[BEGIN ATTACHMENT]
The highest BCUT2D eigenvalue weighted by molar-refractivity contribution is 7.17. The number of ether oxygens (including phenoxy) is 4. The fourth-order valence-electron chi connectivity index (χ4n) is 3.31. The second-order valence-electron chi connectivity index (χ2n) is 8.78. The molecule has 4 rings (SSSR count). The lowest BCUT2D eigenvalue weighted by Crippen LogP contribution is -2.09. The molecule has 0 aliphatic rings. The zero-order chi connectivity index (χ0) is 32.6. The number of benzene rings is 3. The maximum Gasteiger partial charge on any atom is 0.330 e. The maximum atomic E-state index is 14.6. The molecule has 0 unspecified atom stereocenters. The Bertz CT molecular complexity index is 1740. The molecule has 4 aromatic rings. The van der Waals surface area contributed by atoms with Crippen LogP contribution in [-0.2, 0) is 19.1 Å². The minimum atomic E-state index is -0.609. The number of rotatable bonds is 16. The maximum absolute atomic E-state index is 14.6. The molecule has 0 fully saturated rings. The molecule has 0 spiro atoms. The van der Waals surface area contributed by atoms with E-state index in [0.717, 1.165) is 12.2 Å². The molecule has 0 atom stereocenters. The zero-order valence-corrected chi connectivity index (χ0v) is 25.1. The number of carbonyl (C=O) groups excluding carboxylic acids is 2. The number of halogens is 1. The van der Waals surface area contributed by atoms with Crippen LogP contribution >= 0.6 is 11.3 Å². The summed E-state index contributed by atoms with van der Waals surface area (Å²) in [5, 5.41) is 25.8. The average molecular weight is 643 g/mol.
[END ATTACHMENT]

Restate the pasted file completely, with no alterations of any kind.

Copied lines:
The highest BCUT2D eigenvalue weighted by molar-refractivity contribution is 7.17. The number of ether oxygens (including phenoxy) is 4. The fourth-order valence-electron chi connectivity index (χ4n) is 3.31. The second-order valence-electron chi connectivity index (χ2n) is 8.78. The molecule has 4 rings (SSSR count). The lowest BCUT2D eigenvalue weighted by Crippen LogP contribution is -2.09. The molecule has 0 aliphatic rings. The zero-order chi connectivity index (χ0) is 32.6. The number of benzene rings is 3. The maximum Gasteiger partial charge on any atom is 0.330 e. The maximum atomic E-state index is 14.6. The molecule has 0 unspecified atom stereocenters. The Bertz CT molecular complexity index is 1740. The molecule has 4 aromatic rings. The van der Waals surface area contributed by atoms with Crippen LogP contribution in [-0.2, 0) is 19.1 Å². The minimum atomic E-state index is -0.609. The number of rotatable bonds is 16. The maximum absolute atomic E-state index is 14.6. The molecule has 0 fully saturated rings. The molecule has 0 spiro atoms. The van der Waals surface area contributed by atoms with E-state index in [0.717, 1.165) is 12.2 Å². The molecule has 0 atom stereocenters. The zero-order valence-corrected chi connectivity index (χ0v) is 25.1. The number of carbonyl (C=O) groups excluding carboxylic acids is 2. The number of halogens is 1. The van der Waals surface area contributed by atoms with Crippen LogP contribution >= 0.6 is 11.3 Å². The summed E-state index contributed by atoms with van der Waals surface area (Å²) in [5, 5.41) is 25.8. The average molecular weight is 643 g/mol.